So long as one is willing to relearn everything, it is not possible to be wrong about A Course in Miracles. This is a natural extension of the fact the course meets us where we are and takes us as far as we are ready to go at a given point in time. When we need to know more – or different – we will.
Who is willing to relearn everything is attached to nothing, and thus has nothing to defend. Salvation and defenselessness go hand in hand (W-pI.153.7:1). Who knows this is true is no longer worried about debating whether the historical Jesus dictated the course, or whether Gary Renard is a fraud, or whether one needs to be practice meditation in order to really benefit from the workbook lessons. Opinion is not knowledge; it is merely an expression of one’s attachment to egoic perception.
We are always learning because the Holy Spirit in us is always teaching. We can ignore this and obscure it but we cannot end it.
When we are humble with respect to knowledge, knowledge remains a gift eternally giving of itself. When we decide we know all that we need to know, or that what we already know we know perfectly, or that what we know is qualitatively better than what somebody else knows, then we are effectively damming the flow of knowledge and damning ourselves to ignorance.
It is possible to be quite smart and informed and still be a damn fool. I am possibly almost expertly qualified to attest to this.
So it is important, I think, to remain teachable: to avoid conclusions, to be aware of those moments when we are “right” and others “wrong.” Those opinions will certainly arise but they need not be given special welcome. My Buddhist friends talk about “beginner’s mind,” that state of openness before experience and so-called expertise enter and we decide “I’ve got it!” Beginners learn well because there aren’t as many barriers that need to be scaled, modified, removed etc.
A Course in Miracles touches on this point, too. In the introduction to the Workbook’s third review section, we find this reminder:
Do not forget how little you have learned.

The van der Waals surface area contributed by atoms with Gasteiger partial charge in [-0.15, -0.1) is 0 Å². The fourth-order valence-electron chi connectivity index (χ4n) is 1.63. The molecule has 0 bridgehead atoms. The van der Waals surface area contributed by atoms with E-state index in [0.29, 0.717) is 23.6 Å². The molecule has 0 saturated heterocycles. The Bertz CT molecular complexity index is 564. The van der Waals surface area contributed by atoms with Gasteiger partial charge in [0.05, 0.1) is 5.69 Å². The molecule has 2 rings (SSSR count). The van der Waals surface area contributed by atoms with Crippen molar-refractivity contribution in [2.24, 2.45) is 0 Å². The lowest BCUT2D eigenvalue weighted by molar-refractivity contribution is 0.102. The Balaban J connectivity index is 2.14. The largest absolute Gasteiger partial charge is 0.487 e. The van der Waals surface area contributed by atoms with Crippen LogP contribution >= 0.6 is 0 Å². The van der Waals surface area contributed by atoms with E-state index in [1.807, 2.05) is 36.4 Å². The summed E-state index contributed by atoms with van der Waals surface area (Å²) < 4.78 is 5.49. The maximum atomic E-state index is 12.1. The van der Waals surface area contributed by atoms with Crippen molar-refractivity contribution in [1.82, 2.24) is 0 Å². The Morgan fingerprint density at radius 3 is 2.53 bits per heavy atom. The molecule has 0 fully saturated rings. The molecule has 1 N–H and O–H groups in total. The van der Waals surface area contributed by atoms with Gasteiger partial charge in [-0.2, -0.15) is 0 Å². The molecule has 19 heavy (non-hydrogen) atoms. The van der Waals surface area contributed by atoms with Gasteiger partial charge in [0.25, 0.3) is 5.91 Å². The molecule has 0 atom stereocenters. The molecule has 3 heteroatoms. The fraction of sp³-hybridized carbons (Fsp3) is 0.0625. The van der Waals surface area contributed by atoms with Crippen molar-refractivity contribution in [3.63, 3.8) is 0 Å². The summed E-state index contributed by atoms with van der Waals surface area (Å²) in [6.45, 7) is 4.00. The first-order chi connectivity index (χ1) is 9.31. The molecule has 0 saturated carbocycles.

Do not forget how much you can learn now (W-pI.rIII.in.13:1-2).
The question is: what do we want? Are we ready to slough off the ego and its meaningless baubles passed off as reality? To become Christ-minded? To know God’s Kingdom as a present reality, eternally present in the quiet interior that is outside time and space, untouched by language, clear and impersonal and perfect?
If the answer is yes (even if tentative, even if qualified), then we are consenting to be taught how the peace that surpasses understanding is already so. We are in essence declaring our intention to become students of what is. As the Manual for Teachers says, “teaching is a constant process; it goes on every moment of the day, and continues into sleeping thoughts as well (M-in.1:6). We are always learning because the Holy Spirit in us is always teaching. We can ignore this and obscure it but we cannot end it.
Only guilt and fear dictate that learning is done, and they do so only when they perceive that their own undoing is imminent. Thus, when we are aware of our internal resistance to learning – regardless of the form it takes – we ought to rejoice, for it is a sure sign that our thinking is realigning itself in favor of spirit and against the ego.
The joy that arises in us as we seek God’s Will where God’s Will is naturally begets more such directed seeking. That is the essence of learning: one moves in the direction of what causes peace and away from that which causes conflict.
It is helpful then to give attention to what is going on: the broad panoply our feelings, thoughts and behavior. Beyond the form that our living in the world assumes is the simplicity of salvation – love or the call for love, to which the answer is always the same: Love. Nothing is that isn’t God. This is all we learn: over and over, in one form then another then another, until at last our learning ends and we pass beyond altars and saviors entirely to what – for now – we will not pretend has a name that we know.